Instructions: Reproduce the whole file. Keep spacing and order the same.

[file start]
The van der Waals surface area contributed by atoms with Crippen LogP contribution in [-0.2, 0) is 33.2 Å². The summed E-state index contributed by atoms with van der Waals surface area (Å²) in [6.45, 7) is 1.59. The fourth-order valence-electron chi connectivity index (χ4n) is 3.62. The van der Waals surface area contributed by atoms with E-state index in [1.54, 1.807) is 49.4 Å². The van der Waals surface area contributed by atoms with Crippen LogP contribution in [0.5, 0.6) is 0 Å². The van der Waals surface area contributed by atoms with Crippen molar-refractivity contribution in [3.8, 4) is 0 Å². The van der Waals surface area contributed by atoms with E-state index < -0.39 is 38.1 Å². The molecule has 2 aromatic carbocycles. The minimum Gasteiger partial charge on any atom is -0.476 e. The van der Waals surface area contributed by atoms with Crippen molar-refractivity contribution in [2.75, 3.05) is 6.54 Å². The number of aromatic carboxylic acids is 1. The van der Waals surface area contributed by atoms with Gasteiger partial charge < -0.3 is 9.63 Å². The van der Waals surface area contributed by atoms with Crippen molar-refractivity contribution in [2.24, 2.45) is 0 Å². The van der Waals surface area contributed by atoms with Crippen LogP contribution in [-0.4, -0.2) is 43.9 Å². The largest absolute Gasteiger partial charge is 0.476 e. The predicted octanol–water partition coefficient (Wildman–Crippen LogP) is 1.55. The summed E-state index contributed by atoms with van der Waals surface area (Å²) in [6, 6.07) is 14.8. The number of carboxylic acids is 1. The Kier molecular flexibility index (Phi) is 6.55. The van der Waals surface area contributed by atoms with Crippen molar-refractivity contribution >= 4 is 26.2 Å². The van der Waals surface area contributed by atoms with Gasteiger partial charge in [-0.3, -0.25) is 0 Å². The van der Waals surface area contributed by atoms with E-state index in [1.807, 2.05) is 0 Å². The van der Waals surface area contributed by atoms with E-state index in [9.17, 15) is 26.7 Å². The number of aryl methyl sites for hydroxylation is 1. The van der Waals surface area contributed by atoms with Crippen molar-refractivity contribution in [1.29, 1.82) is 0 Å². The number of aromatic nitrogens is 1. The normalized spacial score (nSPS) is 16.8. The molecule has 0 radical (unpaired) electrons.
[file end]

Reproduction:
The van der Waals surface area contributed by atoms with Crippen LogP contribution in [-0.2, 0) is 33.2 Å². The summed E-state index contributed by atoms with van der Waals surface area (Å²) in [6.45, 7) is 1.59. The fourth-order valence-electron chi connectivity index (χ4n) is 3.62. The van der Waals surface area contributed by atoms with E-state index in [1.54, 1.807) is 49.4 Å². The van der Waals surface area contributed by atoms with Crippen LogP contribution in [0.5, 0.6) is 0 Å². The van der Waals surface area contributed by atoms with Crippen molar-refractivity contribution in [3.8, 4) is 0 Å². The van der Waals surface area contributed by atoms with E-state index < -0.39 is 38.1 Å². The molecule has 2 aromatic carbocycles. The minimum Gasteiger partial charge on any atom is -0.476 e. The van der Waals surface area contributed by atoms with Crippen molar-refractivity contribution in [2.75, 3.05) is 6.54 Å². The number of aromatic carboxylic acids is 1. The van der Waals surface area contributed by atoms with Gasteiger partial charge < -0.3 is 9.63 Å². The van der Waals surface area contributed by atoms with Crippen molar-refractivity contribution in [2.24, 2.45) is 0 Å². The van der Waals surface area contributed by atoms with Crippen LogP contribution in [-0.4, -0.2) is 43.9 Å². The largest absolute Gasteiger partial charge is 0.476 e. The predicted octanol–water partition coefficient (Wildman–Crippen LogP) is 1.55. The summed E-state index contributed by atoms with van der Waals surface area (Å²) in [6, 6.07) is 14.8. The number of carboxylic acids is 1. The Kier molecular flexibility index (Phi) is 6.55. The van der Waals surface area contributed by atoms with Crippen molar-refractivity contribution >= 4 is 26.2 Å². The van der Waals surface area contributed by atoms with Gasteiger partial charge in [-0.3, -0.25) is 0 Å². The van der Waals surface area contributed by atoms with E-state index in [1.807, 2.05) is 0 Å². The van der Waals surface area contributed by atoms with E-state index in [9.17, 15) is 26.7 Å². The number of aryl methyl sites for hydroxylation is 1. The van der Waals surface area contributed by atoms with Crippen molar-refractivity contribution in [1.29, 1.82) is 0 Å². The number of aromatic nitrogens is 1. The normalized spacial score (nSPS) is 16.8. The molecule has 0 radical (unpaired) electrons.